7 Things I’m Giving Up When I Turn 50

things to give up at 50

There’s a surreal quality to the idea of turning 50.

Remember that line from King Lear:

Thou shouldst not have been old till thou hadst been wise?

For those of us not yet wise, they really shouldn’t let us be old. It’s an untimely five-oh.

Still, as I face this milestone I want to make it a positive thing, turn it into an exciting Phase 2 of my life. There are things I want to be different, things I want to leave behind.

Michelle is ready to give up these things at 50
Author Michele Connolly is ready to make some changes.

1. (False) Modesty

We all have our strengths. I for one am astonishingly good at dishwasher stacking, flawlessly lip-syncing to 80s hits, and keeping my chocolate stash meticulously organised.

But the truth is most of us are good at many things. Yet when they come up we’re dismissive, self-effacing, boringly modest.

Nobody wants to be smug or arrogant, or to stuff their social media with humble-bragging or virtue signalling. But there’s a sweet spot between self-effacing and obnoxious, a middle ground where we can say thank you to compliments, and speak well of ourselves even when we stuff up, and graciously own up to our skills and talents.

In my Phase 2, that’s what I’ll be aiming for.

2. Feeling Guilty For Not Being A Phone Person

Maybe it’s an introvert thing, but I dislike talking on the phone, especially chatting. And I always feel bad to ask if we can email or text instead.

But enough! I’m gonna be FIFTY for the love of Pete! It’s time to grow up and be mature and simply hold my head high and say, I don’t wanna! Foot stamp optional.

3. Getting Caught In Ruminative Loops

These cerebral Möbius strips are the worst! It feels like you’ll ultimately get somewhere as you go over and over what you should have said or what your friend’s comment really meant or what you should do about that thing.

But you never do! How do you break out of these seductive circuits? You have to recognise when you’re doing it. Once you start seeing the same mental scenery go by you have to call time. Then move it offline, or off-brain, I guess. Do your thinking on paper, or talk it out with a friend, or even deliberately turn your attention to something else. Break the loop!

As a pathological over-thinker I’ll find this the hardest thing to leave behind. But I think it will add the most to my ‘new’ life.

4. Complaining If I’m Not Willing To Do Anything About It

It’s so easy to get caught in a round of ain’t it awful. Sometimes you just need to let off steam and have a rant.

But sometimes you get yourself into a rut complaining about the same things over and over. I’ve noticed there are certain topics I keep ranting about – and I want to stop.

In my Phase 2 I need to decide how important something is. If I can forget it, I will. And if not, I’ll tell someone who cares, literally. If I’m not prepared to do something about it then I have to let it go. From now, those are my options.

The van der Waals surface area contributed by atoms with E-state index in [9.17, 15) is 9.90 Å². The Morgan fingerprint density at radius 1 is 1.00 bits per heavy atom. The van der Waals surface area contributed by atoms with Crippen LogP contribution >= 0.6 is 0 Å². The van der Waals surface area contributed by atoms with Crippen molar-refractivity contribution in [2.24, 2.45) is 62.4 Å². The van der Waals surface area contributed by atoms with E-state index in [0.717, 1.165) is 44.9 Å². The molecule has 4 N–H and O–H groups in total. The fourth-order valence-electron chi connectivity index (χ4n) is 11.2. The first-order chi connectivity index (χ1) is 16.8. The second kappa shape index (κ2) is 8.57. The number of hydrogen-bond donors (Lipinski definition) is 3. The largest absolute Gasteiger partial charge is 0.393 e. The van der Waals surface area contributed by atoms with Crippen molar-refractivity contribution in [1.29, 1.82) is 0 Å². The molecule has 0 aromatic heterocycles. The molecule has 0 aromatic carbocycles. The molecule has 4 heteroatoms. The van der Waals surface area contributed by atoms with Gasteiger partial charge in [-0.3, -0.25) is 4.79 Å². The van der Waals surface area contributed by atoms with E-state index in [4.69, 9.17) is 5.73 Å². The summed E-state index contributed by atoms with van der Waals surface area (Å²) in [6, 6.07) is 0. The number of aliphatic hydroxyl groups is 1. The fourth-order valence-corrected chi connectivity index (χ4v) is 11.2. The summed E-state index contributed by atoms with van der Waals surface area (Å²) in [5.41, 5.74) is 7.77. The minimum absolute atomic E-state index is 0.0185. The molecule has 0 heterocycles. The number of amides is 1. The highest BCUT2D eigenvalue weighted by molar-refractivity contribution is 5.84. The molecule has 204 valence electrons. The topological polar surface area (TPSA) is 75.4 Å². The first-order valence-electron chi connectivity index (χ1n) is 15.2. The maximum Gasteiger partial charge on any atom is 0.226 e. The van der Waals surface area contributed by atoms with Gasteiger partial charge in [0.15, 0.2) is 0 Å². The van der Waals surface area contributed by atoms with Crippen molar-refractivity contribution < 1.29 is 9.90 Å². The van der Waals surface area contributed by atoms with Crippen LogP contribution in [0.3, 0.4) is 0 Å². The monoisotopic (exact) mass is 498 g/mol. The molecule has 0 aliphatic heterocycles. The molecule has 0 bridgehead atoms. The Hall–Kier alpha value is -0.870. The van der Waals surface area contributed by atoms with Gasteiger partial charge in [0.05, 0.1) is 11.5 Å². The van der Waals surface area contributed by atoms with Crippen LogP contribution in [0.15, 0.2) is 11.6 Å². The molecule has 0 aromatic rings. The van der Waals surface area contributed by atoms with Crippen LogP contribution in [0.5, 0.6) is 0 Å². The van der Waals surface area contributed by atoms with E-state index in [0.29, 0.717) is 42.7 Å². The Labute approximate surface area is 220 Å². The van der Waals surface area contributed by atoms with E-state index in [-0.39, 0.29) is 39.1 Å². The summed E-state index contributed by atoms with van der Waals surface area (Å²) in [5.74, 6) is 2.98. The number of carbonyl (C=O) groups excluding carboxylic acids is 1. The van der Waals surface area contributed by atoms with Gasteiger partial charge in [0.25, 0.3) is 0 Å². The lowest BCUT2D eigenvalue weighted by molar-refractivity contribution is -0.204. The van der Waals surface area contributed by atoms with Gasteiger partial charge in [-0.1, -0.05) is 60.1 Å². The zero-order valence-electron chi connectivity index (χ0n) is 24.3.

5. Ridiculously High Heels

Last week I tried on a stunning but towering pair of heels. When I heard myself tell the sales assistant they were ‘too high’ I nearly fell over.

I mean I was still wearing the heels. But it felt emblematic of another relevant line, from Desiderata, of ‘gracefully surrendering the things of youth’. It’s not that you shouldn’t wear those heels, or anything else that might be considered youthful, any more.

Rather it’s a lovely letting go of the pressure to hold on to things that no longer make you happy, that no longer feel right. And graceful surrender is a lot easier when you aren’t teetering on stilettos.

6. Trying To Be Logical With Petty Tyrants

We’ve all had the experience of a perfectly reasonable request being denied by someone determined to wreak every vestige of power from their tiny realm of authority. It’s maddening!

But I’ve realised a simple truth: you will never win.

Every restatement of logic or appeal to rationality will give the minuscule despot another chance to wield their power. All that changes is the level of your own blood pressure. I’m now simply going to say thank you and hang up, or leave the store, or end the conversation.

Then I’ll call back or visit another time or find another person to help me. It’s rare to get two petty tyrants in a row so the second approach should get better results. But even if not, it will still save pointless stress.

7. Feeling Guilty About Eating Chocolate

How many of us deny ourselves simple pleasures, or give in but then guilt ourselves over our nchoices? In my new life I say, No more! When it comes to treats and indulgences I’ll do what I call ‘splurging strategically’.

Here’s how it works. If you love something, have it and enjoy. Buy the best you can afford. Express how delicious it is: mmmmm! Let yourself register the pleasure.

For me this category includes chocolate, red wine and cheese. But if you don’t absolutely love something, then leave it. If it’s only so-so then say no-no. For me this includes ice cream and cake and even cocktails.

They’re good, but if I want to stay svelte in my Phase 2 then I’m going to have to pick my calorie battles. The great thing about the splurge strategically approach is that it means you don’t have to worry about the splurges you do have. They’re worth it, and you can enjoy them thoroughly, without guilt. Hmmm… guilt-free chocolate.

Suddenly 50 doesn’t seem so bad. I feel wiser already.

About the author: Michele Connolly is a psychologist and author of the new book How to Be Thin in a World of Chocolate (Finch Publishing, $19.95). After years of research into the fields of personality and happiness, Michelle is keen to share the secret to being both happy and healthy.

Michelle shares her tips on things to give up at 50


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